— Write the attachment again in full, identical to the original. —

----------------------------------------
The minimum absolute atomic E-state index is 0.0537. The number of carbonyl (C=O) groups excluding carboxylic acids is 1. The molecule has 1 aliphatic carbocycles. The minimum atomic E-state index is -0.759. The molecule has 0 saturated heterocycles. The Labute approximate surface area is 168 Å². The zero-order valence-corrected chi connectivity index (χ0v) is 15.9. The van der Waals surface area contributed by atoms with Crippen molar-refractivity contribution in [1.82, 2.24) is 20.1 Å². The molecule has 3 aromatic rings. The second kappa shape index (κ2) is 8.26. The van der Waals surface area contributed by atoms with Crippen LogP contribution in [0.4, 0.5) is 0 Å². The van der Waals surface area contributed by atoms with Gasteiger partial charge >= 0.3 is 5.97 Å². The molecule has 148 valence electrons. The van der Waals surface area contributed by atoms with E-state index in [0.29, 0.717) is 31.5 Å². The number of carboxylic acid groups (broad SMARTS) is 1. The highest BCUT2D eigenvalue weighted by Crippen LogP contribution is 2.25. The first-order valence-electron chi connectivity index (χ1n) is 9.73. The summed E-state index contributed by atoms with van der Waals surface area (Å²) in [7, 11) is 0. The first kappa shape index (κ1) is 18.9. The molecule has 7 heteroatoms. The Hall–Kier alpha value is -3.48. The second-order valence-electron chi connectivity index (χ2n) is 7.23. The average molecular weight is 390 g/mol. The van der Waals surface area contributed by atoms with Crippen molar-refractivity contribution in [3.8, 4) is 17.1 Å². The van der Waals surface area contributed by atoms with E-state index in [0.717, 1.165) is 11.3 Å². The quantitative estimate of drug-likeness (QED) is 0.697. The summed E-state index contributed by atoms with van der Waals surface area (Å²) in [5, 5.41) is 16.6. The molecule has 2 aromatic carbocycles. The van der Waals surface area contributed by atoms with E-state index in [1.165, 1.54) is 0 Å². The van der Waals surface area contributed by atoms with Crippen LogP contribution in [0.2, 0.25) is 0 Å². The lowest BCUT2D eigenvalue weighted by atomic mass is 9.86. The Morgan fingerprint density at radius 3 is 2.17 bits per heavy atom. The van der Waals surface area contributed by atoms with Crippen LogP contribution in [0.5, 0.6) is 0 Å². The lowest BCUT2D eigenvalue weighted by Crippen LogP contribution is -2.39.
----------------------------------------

The minimum absolute atomic E-state index is 0.0537. The number of carbonyl (C=O) groups excluding carboxylic acids is 1. The molecule has 1 aliphatic carbocycles. The minimum atomic E-state index is -0.759. The molecule has 0 saturated heterocycles. The Labute approximate surface area is 168 Å². The zero-order valence-corrected chi connectivity index (χ0v) is 15.9. The van der Waals surface area contributed by atoms with Crippen molar-refractivity contribution in [1.82, 2.24) is 20.1 Å². The molecule has 3 aromatic rings. The second kappa shape index (κ2) is 8.26. The van der Waals surface area contributed by atoms with Crippen LogP contribution in [0.4, 0.5) is 0 Å². The van der Waals surface area contributed by atoms with Gasteiger partial charge >= 0.3 is 5.97 Å². The molecule has 148 valence electrons. The van der Waals surface area contributed by atoms with E-state index in [0.29, 0.717) is 31.5 Å². The number of carboxylic acid groups (broad SMARTS) is 1. The highest BCUT2D eigenvalue weighted by Crippen LogP contribution is 2.25. The first-order valence-electron chi connectivity index (χ1n) is 9.73. The summed E-state index contributed by atoms with van der Waals surface area (Å²) in [7, 11) is 0. The first kappa shape index (κ1) is 18.9. The molecule has 7 heteroatoms. The Hall–Kier alpha value is -3.48. The second-order valence-electron chi connectivity index (χ2n) is 7.23. The average molecular weight is 390 g/mol. The van der Waals surface area contributed by atoms with Crippen molar-refractivity contribution in [3.8, 4) is 17.1 Å². The van der Waals surface area contributed by atoms with E-state index in [0.717, 1.165) is 11.3 Å². The quantitative estimate of drug-likeness (QED) is 0.697. The summed E-state index contributed by atoms with van der Waals surface area (Å²) in [5, 5.41) is 16.6. The molecule has 2 aromatic carbocycles. The van der Waals surface area contributed by atoms with E-state index in [1.165, 1.54) is 0 Å². The van der Waals surface area contributed by atoms with Crippen LogP contribution in [0.2, 0.25) is 0 Å². The lowest BCUT2D eigenvalue weighted by atomic mass is 9.86. The Morgan fingerprint density at radius 3 is 2.17 bits per heavy atom. The van der Waals surface area contributed by atoms with Crippen LogP contribution in [0.5, 0.6) is 0 Å². The lowest BCUT2D eigenvalue weighted by Crippen LogP contribution is -2.39.